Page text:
How to Help
After every natural disaster, a call goes out for donations. But how do you decide what to give, and how can you be sure you’re giving to a great organization?
When Hurricane Florence made landfall in September, it cut a wide path of destruction across several states along on East Coast. The 400-mile-wide storm brought high winds, heavy rain, and deadly destruction. It was a record-breakingly bad storm, but unfortunately, natural disasters like it are all too common. In 2017, they affected more than 46 million Americans (nearly 15% of the U.S. population) and cost $306 billion, according to the Federal Emergency Management Agency (FEMA).
Hurricanes can be especially devastating. Because they are tropical storms, which form in oceans and carry water with them, they bring not only tornado-like wind destruction but also flooding. Hurricane Harvey, which caused catastrophic damage in Texas and Louisiana in 2017, dropped 33 trillion gallons of water on the U.S.DANIEL CIMA—AMERICAN RED CROSS
PAYING THE PRICE
Most households impacted by a natural disaster have some sort of cost burden. Some families may only lose refrigerated or frozen foods due to power outages, while others may need new clothing and furniture or a new roof. Less-fortunate families suffer a total loss due to extreme wind and flooding. These families will be displaced while rebuilding their home or relocating to a new one.
Thankfully, many families have insurance, which can cover some losses suffered during a disaster. Auto, home, and business insurers paid out more than $100 billion in response to natural disasters in the U.S. in 2017. But insurance doesn’t cover everything. There are always immediate needs to be met after disaster strikes. That can be where your donations count most.
MAKING A DIFFERENCE
Many local and national organizations run active disaster-relief programs. Ask an adult to help you look for a reputable nonprofit with an established record. Use online resources like Charity Navigator and National Voluntary Organizations Active in Disaster. These sites help you evaluate the charities you’re considering donating to or volunteering with.CHIP SOMODEVILLA/GETTY IMAGES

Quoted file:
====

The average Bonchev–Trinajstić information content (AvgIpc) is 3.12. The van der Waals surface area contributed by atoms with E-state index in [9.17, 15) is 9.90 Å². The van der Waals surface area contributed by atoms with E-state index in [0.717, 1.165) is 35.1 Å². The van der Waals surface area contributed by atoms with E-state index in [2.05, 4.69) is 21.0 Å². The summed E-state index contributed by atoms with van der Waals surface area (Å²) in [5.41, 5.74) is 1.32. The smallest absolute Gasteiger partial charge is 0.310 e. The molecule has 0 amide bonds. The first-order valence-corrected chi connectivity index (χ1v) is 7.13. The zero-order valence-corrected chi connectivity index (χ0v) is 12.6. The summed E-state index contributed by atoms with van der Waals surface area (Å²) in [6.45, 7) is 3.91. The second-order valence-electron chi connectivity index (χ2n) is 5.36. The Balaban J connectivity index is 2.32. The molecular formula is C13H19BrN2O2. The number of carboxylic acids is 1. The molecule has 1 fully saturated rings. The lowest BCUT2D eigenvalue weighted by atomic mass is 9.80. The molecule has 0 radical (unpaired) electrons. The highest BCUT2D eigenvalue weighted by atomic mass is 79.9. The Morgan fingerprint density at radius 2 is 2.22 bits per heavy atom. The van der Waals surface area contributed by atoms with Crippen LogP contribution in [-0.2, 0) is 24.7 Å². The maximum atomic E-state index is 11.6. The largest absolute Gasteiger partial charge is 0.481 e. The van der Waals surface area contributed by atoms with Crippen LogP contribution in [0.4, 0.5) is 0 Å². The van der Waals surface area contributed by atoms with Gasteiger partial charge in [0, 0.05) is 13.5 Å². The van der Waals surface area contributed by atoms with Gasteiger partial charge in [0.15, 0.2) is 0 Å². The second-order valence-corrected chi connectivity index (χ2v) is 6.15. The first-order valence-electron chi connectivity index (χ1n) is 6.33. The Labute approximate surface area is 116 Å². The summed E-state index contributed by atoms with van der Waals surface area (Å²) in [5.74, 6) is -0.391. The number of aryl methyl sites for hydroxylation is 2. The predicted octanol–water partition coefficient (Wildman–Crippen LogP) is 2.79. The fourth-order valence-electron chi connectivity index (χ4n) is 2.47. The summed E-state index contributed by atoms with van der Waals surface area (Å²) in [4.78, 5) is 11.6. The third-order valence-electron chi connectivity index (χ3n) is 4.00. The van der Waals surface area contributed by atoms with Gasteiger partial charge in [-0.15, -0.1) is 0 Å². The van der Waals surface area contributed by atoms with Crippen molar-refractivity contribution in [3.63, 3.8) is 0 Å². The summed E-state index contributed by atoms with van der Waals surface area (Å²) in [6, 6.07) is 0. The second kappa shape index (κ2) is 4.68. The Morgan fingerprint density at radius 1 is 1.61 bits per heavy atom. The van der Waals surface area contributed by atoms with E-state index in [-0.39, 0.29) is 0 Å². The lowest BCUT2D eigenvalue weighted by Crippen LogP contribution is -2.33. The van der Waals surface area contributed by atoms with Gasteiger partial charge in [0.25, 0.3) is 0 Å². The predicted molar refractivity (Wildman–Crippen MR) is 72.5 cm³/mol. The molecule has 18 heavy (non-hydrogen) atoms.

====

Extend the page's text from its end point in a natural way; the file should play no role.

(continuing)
Unfortunately, not everyone who is raising money or taking donations after a natural disaster is there to help. Some are scammers. But if you do your research, your donations will go to a family in need. Here are a few ways to help.
Give money. Financial contributions can be the most effective way to help with immediate relief efforts after a natural disaster because organizations can purchase whatever they need at the moment. For example, some families might need clothes or baby food, while others need a place to live while their home is repaired. When you give money, you’re helping ensure that all of those needs are met. Carrie Housman, a spokesperson at the American Red Cross, says that monetary donations allow them to “provide consistent support to thousands of people at once, including providing meals on a large scale, which requires strategic purchases of food and ingredients in huge quantities.”
Give things. When a family has lost all of their possessions, they need everything. You can collect and donate goods like clothes, food, and household items. But beware that these types of donations can take a long time to process, transport, sort, and distribute. Because of this, people affected by the disaster might not receive your donations immediately.
Donate time. Volunteering your time may be possible if you live near a disaster area or an area where shipments of things like food and bottled water are being collected, packaged, and sent. You can also volunteer your time year-round, before disaster strikes, to help organizations prepare in advance.
Think outside the box! After a disaster, animals need help too. Many charity organizations assist displaced pets. What are some other unusual ways to help?
—By Kathryn Tuggle
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